How the Haqqani Network is Expanding From Waziristan
The United States has long had evidence that Pakistan's ISI backs the Haqqani network, but it took an attack on the U.S. embassy in Kabul for Obama officials to condemn it publicly. If Islamabad does not clean up its act, Washington needs to follow up rhetoric with military sanctions.
The United States has placed outsized importance on disabling the Haqqani network along the Afghan-Pakistan border. Yet in focusing on this group -- which enjoys little popular support in Afghanistan -- the United States is neglecting the more important (and difficult) task of dealing with the Taliban sanctuary deep in Pakistan’s Baluchistan Province.
The recent spate of spectacular attacks in Kabul reveals as much about the struggle for supremacy within the Af-Pak insurgency itself as it does about the war between the insurgents and NATO. In the span of a single week, Afghans witnessed, first, the closing down of the center of the capital during a 20-hour siege on the U.S. Embassy, and then, exactly a week later, this past Tuesday, a political assassination: a suicide bomber packed his turban full of explosives and killed the chief of the High Peace Council, Burhanuddin Rabbani, a former president of Afghanistan.
Taliban spokesmen claimed responsibility for the Rabbani killing on Tuesday, but the group firmly denied any involvement on Wednesday. Investigations into Rabbani's death now need to establish exactly who tasked the suicide bomber; if the Quetta-based Afghan Taliban in fact assassinated one of the group's main interlocutors, the movement cannot seriously expect to move forward as a key player in a political process. Another possible scenario exists: one in which regional spoilers who want to sustain the armed struggle are acting on their own. If the operation was run from the Pakistani tribal area of Waziristan, as some are now suggesting, the Rabbani assassination may be an operation on which the Quetta-based Taliban leadership simply was not briefed.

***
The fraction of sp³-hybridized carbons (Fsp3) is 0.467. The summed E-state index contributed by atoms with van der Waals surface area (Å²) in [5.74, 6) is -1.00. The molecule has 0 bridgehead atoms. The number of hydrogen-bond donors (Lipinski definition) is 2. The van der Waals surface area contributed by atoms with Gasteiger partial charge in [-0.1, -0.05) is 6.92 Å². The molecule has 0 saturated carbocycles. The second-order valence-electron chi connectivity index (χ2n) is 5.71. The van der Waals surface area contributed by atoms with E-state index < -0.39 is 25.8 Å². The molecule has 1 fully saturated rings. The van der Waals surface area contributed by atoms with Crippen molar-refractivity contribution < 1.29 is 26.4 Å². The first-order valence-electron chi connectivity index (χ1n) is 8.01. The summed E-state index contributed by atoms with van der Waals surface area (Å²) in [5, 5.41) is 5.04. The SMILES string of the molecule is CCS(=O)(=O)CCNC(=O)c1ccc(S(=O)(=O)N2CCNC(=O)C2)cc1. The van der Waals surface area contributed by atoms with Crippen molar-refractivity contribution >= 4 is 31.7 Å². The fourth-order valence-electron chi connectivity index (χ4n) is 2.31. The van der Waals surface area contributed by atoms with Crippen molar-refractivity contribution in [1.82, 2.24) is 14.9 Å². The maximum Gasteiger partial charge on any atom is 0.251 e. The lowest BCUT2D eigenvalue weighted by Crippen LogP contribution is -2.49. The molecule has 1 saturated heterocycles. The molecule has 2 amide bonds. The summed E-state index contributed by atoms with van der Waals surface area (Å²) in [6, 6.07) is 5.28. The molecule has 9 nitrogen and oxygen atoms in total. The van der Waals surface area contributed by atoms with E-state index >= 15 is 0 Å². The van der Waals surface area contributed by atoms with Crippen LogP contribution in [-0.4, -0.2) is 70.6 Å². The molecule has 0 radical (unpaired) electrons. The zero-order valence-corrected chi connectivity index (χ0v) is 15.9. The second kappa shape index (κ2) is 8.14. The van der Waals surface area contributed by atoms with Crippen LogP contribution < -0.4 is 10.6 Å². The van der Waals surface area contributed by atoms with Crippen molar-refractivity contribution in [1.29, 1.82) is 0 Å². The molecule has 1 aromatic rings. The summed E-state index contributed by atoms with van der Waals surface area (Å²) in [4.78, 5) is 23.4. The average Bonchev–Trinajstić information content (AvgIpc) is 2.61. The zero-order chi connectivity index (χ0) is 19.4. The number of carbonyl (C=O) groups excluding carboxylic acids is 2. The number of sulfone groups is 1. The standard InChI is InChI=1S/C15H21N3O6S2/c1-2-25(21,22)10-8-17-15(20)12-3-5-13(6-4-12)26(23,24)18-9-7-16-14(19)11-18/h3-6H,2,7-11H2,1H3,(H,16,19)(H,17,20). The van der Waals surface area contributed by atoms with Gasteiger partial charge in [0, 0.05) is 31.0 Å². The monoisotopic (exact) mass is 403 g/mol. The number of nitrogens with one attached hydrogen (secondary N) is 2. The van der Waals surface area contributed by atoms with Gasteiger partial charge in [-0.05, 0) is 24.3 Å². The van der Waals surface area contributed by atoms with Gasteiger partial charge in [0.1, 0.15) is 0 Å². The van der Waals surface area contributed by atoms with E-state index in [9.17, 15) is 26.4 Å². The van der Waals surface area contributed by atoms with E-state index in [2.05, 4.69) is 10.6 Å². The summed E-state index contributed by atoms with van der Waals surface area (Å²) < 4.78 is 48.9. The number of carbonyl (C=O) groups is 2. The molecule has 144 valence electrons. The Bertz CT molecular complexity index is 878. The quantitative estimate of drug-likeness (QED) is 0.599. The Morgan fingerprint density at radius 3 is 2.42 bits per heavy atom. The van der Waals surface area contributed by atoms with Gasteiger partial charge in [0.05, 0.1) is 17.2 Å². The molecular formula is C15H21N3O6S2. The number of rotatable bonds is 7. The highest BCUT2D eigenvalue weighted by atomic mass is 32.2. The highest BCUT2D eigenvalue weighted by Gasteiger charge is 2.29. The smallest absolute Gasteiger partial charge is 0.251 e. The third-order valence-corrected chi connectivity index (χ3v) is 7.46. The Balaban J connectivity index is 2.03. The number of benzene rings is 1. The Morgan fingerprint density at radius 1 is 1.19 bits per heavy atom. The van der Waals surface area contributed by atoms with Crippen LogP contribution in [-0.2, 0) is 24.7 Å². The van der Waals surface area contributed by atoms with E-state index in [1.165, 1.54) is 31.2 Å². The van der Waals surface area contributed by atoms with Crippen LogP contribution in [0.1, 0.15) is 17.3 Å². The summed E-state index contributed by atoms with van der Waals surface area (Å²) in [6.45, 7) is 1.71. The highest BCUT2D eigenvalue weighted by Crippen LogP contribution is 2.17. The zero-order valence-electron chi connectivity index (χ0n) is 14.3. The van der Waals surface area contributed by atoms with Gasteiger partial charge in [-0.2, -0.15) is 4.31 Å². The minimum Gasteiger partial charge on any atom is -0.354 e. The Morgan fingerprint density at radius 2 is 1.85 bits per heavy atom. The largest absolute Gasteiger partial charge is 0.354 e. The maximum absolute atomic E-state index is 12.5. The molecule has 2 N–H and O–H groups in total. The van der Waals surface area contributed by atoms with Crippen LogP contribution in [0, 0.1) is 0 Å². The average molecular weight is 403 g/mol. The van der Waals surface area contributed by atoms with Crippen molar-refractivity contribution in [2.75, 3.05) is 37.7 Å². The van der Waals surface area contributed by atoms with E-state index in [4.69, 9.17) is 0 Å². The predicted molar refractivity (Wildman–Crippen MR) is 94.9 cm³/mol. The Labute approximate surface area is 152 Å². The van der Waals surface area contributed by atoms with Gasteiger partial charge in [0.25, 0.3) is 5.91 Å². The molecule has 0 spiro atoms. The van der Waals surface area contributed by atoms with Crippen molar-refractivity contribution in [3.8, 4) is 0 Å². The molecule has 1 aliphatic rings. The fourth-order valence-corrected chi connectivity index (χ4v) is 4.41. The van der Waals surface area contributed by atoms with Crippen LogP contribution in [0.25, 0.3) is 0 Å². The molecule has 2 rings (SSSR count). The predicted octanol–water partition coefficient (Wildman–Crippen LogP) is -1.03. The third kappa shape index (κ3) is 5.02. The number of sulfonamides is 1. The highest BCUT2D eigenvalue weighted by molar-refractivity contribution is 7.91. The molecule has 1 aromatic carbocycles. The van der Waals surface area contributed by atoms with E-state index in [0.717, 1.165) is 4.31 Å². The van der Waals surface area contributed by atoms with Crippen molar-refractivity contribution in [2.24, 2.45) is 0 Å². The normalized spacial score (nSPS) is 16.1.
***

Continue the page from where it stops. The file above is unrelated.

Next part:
Think back to the attack on the embassy in Kabul. Immediately following the siege, nearly everyone pointed at the so-called Haqqani network, since the tactics used mirrored those of their previous exploits, such as the June attack on the Hotel Intercontinental and the August assault on the British Council. Yesterday, even the Chairman of the Joint Chiefs of Staff Admiral Mike Mullen said that the Pakistani intelligence services, or the ISI, were involved. But blaming the Haqqani network is like using a kind of militancy shorthand, as the much-used moniker fails to capture the complex nature of the politico-military organization that is expanding its scope, network, and political aspirations from a base in North Waziristan...